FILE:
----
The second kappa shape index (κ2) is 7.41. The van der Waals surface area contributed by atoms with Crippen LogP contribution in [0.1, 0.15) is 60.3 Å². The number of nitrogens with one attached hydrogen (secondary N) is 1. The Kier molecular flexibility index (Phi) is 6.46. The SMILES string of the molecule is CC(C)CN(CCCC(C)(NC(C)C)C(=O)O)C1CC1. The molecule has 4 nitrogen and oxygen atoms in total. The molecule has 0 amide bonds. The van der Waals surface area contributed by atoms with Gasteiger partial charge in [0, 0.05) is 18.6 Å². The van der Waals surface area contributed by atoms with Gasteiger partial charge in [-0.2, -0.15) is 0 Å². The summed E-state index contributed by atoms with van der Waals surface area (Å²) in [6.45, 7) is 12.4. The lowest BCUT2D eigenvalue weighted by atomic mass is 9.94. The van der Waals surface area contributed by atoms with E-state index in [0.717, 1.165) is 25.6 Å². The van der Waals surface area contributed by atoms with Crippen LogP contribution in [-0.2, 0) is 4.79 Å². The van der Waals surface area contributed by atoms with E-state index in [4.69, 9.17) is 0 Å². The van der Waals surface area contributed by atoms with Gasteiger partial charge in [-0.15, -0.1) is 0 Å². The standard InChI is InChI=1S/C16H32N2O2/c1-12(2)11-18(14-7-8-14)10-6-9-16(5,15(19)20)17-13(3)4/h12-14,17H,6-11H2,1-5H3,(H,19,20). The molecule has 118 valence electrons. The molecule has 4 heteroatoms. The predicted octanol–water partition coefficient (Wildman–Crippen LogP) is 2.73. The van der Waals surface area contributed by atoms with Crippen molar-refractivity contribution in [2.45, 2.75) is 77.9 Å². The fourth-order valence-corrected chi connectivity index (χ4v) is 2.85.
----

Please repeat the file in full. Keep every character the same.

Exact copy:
The second kappa shape index (κ2) is 7.41. The van der Waals surface area contributed by atoms with Crippen LogP contribution in [0.1, 0.15) is 60.3 Å². The number of nitrogens with one attached hydrogen (secondary N) is 1. The Kier molecular flexibility index (Phi) is 6.46. The SMILES string of the molecule is CC(C)CN(CCCC(C)(NC(C)C)C(=O)O)C1CC1. The molecule has 4 nitrogen and oxygen atoms in total. The molecule has 0 amide bonds. The van der Waals surface area contributed by atoms with Gasteiger partial charge in [0, 0.05) is 18.6 Å². The van der Waals surface area contributed by atoms with Gasteiger partial charge in [-0.2, -0.15) is 0 Å². The summed E-state index contributed by atoms with van der Waals surface area (Å²) in [6.45, 7) is 12.4. The lowest BCUT2D eigenvalue weighted by atomic mass is 9.94. The van der Waals surface area contributed by atoms with E-state index in [0.717, 1.165) is 25.6 Å². The van der Waals surface area contributed by atoms with Crippen LogP contribution in [-0.2, 0) is 4.79 Å². The van der Waals surface area contributed by atoms with E-state index in [4.69, 9.17) is 0 Å². The van der Waals surface area contributed by atoms with Gasteiger partial charge in [-0.15, -0.1) is 0 Å². The standard InChI is InChI=1S/C16H32N2O2/c1-12(2)11-18(14-7-8-14)10-6-9-16(5,15(19)20)17-13(3)4/h12-14,17H,6-11H2,1-5H3,(H,19,20). The molecule has 118 valence electrons. The molecule has 4 heteroatoms. The predicted octanol–water partition coefficient (Wildman–Crippen LogP) is 2.73. The van der Waals surface area contributed by atoms with Crippen molar-refractivity contribution in [2.45, 2.75) is 77.9 Å². The fourth-order valence-corrected chi connectivity index (χ4v) is 2.85.